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Financial Services Law Insights and Observations

OFAC sanctions Burmese military holding companies

Financial Crimes OFAC Department of Treasury Sanctions OFAC Designations Burma Of Interest to Non-US Persons

Financial Crimes

On March 25, the U.S. Treasury Department’s Office of Foreign Assets Control (OFAC) announced sanctions pursuant to Executive Order (E.O.) 14014 against two military holding companies in Burma. According to OFAC, these sanctions specifically target “the Burmese military’s control of significant segments of the Burmese economy.” As a result of the sanctions, all property and interests in property belonging to the sanctioned entities subject to U.S. jurisdiction, which enjoy a privileged position in the Burmese economy, are blocked and must be reported to OFAC. Additionally, “any entities that are owned, directly or indirectly, 50 percent or more by one or more blocked persons are also blocked.” U.S. persons are generally prohibited from engaging in any dealings involving the property or interests in property of blocked or designated persons.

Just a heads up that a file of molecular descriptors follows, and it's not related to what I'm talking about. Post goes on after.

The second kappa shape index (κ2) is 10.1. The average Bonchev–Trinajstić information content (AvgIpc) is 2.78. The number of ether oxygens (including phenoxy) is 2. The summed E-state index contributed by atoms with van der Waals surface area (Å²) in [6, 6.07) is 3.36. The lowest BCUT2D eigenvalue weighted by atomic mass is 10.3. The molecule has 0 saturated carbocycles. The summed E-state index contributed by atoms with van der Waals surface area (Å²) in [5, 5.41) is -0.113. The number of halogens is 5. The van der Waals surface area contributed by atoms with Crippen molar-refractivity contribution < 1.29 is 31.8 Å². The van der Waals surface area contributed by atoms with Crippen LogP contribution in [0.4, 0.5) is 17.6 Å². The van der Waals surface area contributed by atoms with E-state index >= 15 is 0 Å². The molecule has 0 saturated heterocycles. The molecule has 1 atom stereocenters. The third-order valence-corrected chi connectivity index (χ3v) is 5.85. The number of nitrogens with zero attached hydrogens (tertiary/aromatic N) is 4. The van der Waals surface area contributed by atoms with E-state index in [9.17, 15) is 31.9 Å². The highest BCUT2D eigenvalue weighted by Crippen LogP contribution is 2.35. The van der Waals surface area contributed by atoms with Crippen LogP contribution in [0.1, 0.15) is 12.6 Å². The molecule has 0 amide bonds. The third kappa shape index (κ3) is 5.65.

Concurrent with the sanctions, OFAC issued four general licenses (GL) and related FAQs: (i) GL 1, “Official Business of the United States Government”; (ii) GL 2, “Official Activities of Certain International Organizations and Other International Entities”; (iii) GL 3, “Certain Transactions in Support of Nongovernmental Organizations’ Activities”; and (iv) GL 4, “Authorizing the Wind Down of Transactions Involving Myanmar Economic Corporation and Myanma Economic Holdings Limited.” GLs 1, 2, and 3 authorize certain transactions prohibited by E.O. 14014 that are associated with, respectively, the official business of the U.S. government, the official business of certain international organizations and other international entities, and certain nongovernmental organizations’ activities. GL 4 authorizes, through June 22, transactions and activities ordinarily incident to the wind down of transactions involving the two sanctioned companies as well as any entity owned by 50 percent or more of the sanctioned companies. Additionally, FAQ 882 clarifies which organizations within the United Nations’ programs are covered by GL 2, whereas FAQ 883 stipulates that “wind down transactions may be processed through the U.S. financial system or involve U.S. persons, as long as the transactions comply with the terms and conditions in GL 4.”

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